We are always appalled and a little bit surprised when we hear of turtle poaching.
The Caymanian Compass carried an article on page 3 of Tuesday’s newspaper about an injured female loggerhead turtle that poachers took from the beach in East End where she was going to lay her eggs.
The would-be turtle killer(s) tied her with a rope and hid her in the bush. The rope cut her flipper and her eggs had been dropped to the ground.
Department of Environment Marine Enforcement officers Carl Edwards and Ronnie Dougall are to be commended for finding the loggerhead, freeing her and getting her back to her wild habitat. They suspect she will live.
That anyone is still capturing and killing turtles in the Cayman Islands is not only wrong and illegal, it’s a shame.
This case of poaching was made even worse because loggerhead turtles are very rare in the Cayman Islands. Recent surveys have shown that fewer than a dozen females of that species are known to make their nests here.
It isn’t necessary for anyone to be catching turtles to put food on their plates in the Cayman Islands any longer.
Instead of poaching and breaking the law, those who want fresh turtle stew or steaks are more than welcome to obtain the meat legally at the Boatswain’s Beach Turtle Farm.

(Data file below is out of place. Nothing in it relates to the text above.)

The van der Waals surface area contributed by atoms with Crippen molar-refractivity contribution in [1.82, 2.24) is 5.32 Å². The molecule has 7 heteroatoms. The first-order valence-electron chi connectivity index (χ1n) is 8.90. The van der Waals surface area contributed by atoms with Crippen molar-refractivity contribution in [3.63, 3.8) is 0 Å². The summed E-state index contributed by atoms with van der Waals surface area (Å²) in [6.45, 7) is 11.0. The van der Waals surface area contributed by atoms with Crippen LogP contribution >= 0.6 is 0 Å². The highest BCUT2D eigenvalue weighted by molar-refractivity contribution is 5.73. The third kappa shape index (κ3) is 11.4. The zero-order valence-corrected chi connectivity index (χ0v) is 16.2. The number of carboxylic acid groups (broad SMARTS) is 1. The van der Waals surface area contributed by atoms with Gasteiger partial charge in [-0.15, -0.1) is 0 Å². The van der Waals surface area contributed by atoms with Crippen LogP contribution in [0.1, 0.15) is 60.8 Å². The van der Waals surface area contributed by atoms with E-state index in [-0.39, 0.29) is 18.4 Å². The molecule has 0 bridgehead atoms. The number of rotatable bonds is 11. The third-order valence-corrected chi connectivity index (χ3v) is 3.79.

When poachers kill our sea turtles they are robbing each of us of our Caymanian heritage.
If all of the turtles alive today aren’t allowed the chance to reproduce, future generations of Caymanians might only be able to see or learn about them in textbooks.
Nesting season for turtles is on now through October. We should all be vigilant and keep an eye out for females on the beach laying eggs.
If you are fortunate enough to see a nesting turtle, stay behind her at a distance and remain quiet. Don’t shine any lights on her and don’t touch her because you could frighten or disorient her, causing her to return to the sea before completely covering her nest.
If you do wander upon a nesting turtle, call the Department of Environment at 949-8469 or 926- -0135 on Grand Cayman (nights and weekends), 926-0136 on Cayman Brac, and 916-7021 or 926-2342 on Little Cayman.
If anyone sees someone harming or taking sea turtles or their eggs, they are asked to call 911.
Cayman might have had a long turtling history, but the time for that has passed, just as the days of the horse and buggy, smoke cans and wattle and daub houses.
We’re more fortunate than most other countries with turtling histories. We’ve got a place where we can buy fresh turtle meat and uphold a Caymanian tradition.
There is no reason for turtle poaching in the Cayman Islands. Support the Turtle Farm.